Eventually one becomes just a bit blase over the magnificent sunrises and sunsets that mother Nature dishes up in the middle of the ocean. Actually no, scrap that, I would give a small appendage to experience these every day for the rest of my life!
Charles Caudrelier’s Dongfeng Race Team were putting on a display of straight-line speed sailing on Friday as the Volvo Ocean Race fleet bore down on the Doldrums.
The Chinese-flagged team had eked out a narrow five-mile lead over rivals MAPFRE, team Akzonobel and Vestas 11th Hour Racing on Thursday – and by 1300 UTC today they had doubled it as they drew level with the Cape Verde Islands.
As the downwind drag race south entered another day, Dongfeng were also the quickest boat in the fleet, making just shy of 20 knots in 16 knots of breeze due in part to sailing a slightly hotter angle than the others.
However, a 12-mile lead six days into a 7,000-mile leg, while hard-earned, is negligible, especially when in a couple of days’ time the fleet will have to face the Doldrums, one of the most tactically important parts of the stage.
“We’re about 560 miles from where we expect the Doldrums to start, so really now it’s just a drag race south,” said Vestas 11th Hour Racing navigator Simon Fisher, content with their third-place position to the north-west of Dongfeng.
“For now it’s all about speed – trying to get south as quickly as we can. Once we get nearer the Doldrums it’ll be about fine-tuning our position a little bit and seeing if we can move east or west to have a smoother run through.”
For the first time this race, one team was missing from the tracker today. Turn the Tide on Plastic opted to go into Stealth Mode, whereby their position is hidden from their rivals for 24 hours, beginning with the 0100 UTC position report this morning.
Skipper Dee Caffari said she hoped her team’s disappearance from the rankings would score them crucial points in the Leg 2 mind game.
“We are slowly making gains back on Scallywag and Brunel and would like to capitalise on this,” Caffari said.
“I know the concept [of Stealth Mode] was created to encourage us to make some bold decisions and moves on the fleet, but in this case it is just to help plant the seed of doubt into the minds of our competitors as to how much extra pressure we may be enjoying out to the west.”
Team Brunel, in fifth just 35 miles back from the leaders, had to scramble to fix a broken outrigger, the pole which allows better trim for certain sails.
The end fitting sheared off, leaving the thread stuck inside the housing. After several of the team had a go at fixing it, it fell to newly crowned World Sailor of the Year Peter Burling to get the vital piece of equipment back up and running.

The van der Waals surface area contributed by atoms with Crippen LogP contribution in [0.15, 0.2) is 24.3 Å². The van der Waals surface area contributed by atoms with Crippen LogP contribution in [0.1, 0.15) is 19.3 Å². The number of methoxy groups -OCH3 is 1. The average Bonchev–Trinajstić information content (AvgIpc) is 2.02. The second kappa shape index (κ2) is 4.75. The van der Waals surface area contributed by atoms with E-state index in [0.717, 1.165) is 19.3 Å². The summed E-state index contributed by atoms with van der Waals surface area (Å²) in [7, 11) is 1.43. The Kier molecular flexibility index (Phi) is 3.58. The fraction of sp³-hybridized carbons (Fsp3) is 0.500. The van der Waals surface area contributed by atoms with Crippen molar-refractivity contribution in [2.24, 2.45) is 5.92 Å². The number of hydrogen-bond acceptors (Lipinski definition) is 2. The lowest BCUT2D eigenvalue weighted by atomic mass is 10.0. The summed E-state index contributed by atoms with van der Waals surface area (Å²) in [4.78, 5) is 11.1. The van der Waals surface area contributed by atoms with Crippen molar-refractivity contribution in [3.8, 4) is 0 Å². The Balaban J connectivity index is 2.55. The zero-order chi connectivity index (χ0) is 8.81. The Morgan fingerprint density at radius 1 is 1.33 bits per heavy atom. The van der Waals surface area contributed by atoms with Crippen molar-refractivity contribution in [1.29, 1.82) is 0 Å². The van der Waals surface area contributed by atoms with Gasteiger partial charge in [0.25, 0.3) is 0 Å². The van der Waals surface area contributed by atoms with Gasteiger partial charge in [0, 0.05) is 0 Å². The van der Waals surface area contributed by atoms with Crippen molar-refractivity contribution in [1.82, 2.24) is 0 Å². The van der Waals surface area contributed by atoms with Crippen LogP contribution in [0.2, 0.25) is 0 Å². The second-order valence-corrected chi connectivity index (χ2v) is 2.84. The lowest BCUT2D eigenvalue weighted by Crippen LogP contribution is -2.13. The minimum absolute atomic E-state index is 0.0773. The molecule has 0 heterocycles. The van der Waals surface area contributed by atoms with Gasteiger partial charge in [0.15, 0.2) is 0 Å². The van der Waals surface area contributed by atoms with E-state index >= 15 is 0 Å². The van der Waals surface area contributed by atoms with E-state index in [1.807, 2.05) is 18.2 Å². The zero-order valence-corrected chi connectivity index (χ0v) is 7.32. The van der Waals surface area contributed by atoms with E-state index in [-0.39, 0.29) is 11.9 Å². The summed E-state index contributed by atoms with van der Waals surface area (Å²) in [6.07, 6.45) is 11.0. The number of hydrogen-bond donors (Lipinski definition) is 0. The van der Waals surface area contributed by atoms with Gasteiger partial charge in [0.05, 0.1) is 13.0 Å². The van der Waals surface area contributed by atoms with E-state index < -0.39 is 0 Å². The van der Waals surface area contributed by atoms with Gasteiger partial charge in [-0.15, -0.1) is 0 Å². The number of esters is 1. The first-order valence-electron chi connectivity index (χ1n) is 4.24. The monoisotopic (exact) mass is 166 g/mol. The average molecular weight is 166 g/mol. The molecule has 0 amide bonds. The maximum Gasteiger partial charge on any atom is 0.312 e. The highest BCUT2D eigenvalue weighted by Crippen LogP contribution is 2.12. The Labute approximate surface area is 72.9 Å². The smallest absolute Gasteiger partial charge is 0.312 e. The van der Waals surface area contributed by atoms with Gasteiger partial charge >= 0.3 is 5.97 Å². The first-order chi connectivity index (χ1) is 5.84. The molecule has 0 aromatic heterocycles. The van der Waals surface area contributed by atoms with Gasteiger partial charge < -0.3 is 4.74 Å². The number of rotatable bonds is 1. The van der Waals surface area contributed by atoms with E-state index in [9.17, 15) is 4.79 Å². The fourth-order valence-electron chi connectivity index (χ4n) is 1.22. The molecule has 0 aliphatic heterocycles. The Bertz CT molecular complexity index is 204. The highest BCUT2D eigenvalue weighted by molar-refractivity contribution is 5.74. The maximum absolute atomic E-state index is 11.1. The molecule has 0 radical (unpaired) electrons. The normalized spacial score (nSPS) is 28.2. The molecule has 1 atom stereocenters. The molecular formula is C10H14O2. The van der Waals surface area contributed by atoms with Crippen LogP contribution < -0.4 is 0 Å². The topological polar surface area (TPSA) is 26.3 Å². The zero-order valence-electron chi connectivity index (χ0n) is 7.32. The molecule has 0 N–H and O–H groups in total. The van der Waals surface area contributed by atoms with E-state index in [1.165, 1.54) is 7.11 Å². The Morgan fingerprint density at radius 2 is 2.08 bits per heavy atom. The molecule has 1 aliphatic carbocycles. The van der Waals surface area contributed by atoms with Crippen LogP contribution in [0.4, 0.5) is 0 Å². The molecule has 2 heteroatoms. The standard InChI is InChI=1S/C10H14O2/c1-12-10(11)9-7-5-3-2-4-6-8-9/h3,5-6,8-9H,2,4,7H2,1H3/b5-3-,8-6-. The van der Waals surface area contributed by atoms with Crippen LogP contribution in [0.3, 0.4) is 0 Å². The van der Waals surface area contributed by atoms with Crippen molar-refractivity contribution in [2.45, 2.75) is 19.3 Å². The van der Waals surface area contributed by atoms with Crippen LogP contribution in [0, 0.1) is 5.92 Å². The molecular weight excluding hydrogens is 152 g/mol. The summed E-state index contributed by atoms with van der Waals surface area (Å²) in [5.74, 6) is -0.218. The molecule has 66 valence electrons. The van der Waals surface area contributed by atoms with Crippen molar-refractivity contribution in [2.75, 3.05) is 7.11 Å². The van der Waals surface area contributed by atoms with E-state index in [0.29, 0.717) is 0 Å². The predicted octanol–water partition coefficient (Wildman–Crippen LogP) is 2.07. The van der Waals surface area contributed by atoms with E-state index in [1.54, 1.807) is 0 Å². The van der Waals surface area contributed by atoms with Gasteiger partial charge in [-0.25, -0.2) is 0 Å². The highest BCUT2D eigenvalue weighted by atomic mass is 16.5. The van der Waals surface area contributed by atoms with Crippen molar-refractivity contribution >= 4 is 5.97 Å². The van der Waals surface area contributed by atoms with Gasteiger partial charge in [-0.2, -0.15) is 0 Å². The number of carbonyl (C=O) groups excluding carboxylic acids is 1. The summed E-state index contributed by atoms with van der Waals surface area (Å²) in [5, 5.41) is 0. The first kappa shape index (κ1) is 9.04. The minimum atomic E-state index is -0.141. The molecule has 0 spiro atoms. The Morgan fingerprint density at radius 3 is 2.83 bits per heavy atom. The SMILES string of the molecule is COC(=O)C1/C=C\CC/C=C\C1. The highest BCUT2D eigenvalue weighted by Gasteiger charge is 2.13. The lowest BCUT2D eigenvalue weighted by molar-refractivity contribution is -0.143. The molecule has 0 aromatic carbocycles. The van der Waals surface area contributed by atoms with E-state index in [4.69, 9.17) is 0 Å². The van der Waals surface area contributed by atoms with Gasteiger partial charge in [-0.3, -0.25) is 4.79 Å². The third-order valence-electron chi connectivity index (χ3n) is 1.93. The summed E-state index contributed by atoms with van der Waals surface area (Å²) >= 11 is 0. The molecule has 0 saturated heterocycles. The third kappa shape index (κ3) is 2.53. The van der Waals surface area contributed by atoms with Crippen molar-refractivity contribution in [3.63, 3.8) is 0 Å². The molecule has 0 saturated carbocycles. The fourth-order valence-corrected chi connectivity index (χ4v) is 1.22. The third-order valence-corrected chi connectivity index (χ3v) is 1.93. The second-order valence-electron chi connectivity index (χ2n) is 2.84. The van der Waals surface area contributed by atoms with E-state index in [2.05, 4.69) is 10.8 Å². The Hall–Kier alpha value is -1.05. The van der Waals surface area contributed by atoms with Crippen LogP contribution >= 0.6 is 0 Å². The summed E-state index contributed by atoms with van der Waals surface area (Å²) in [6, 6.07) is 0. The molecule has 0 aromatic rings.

Team Sun Hung Kai/Scallywag might be 90 miles behind the leaders in sixth place but spirits remain high onboard.
“What still amazes me is the closeness of the fleet,” skipper Dave Witt told Volvo Ocean Race headquarters.
“We’re going to go into the Doldrums no more than 50 miles apart from first to last, and in the past we’ve seen boats lose anywhere from 50 to 300 miles there. This leg is certainly a long way from over.”
Leg 2 – Position Report – Friday 10 November (Day 6) – 13:00 UTC
- Dongfeng Race Team — distance to finish – 4,062.4 nautical miles
- MAPFRE +12.2
- Vestas 11th Hour Racing +14.5
- team AkzoNobel +22.7
- Team Brunel +35.3
- Sun Hung Kai/Scallywag +82.9
? Turn the Tide on Plastic – Stealth Mode until 19:00 UTC
WHY? It is a little known fact that Port Elizabeth has been approached TWICE to bid on becoming a stopover for the Volvo Ocean Race – the first attempt was stopped by our local Port Authorities and we await the outcome of the second. The home of Volvo Cars is Gothenburg – the second-largest city in Sweden which is twinned with Nelson Mandela Bay and which has provided incredible support and promotion for our Metropole. MyPE is running a series of articles about the 2017-18 Volvo Ocean Race to 1. Acknowledge and thank Gothenburg for their support, 2. Showcase a sport that Alan Straton is passionate about, 3. Demonstrate to citizens of Port Elizabeth just how much exposure a city like Cape Town receives from the VOR and 4. As a gentle reminder to the TNPA and our city of the great value that such an event can bring to our city. The start city of the VOR – Alicante, Spain – estimates the economic value of each leg to be R960 Million.
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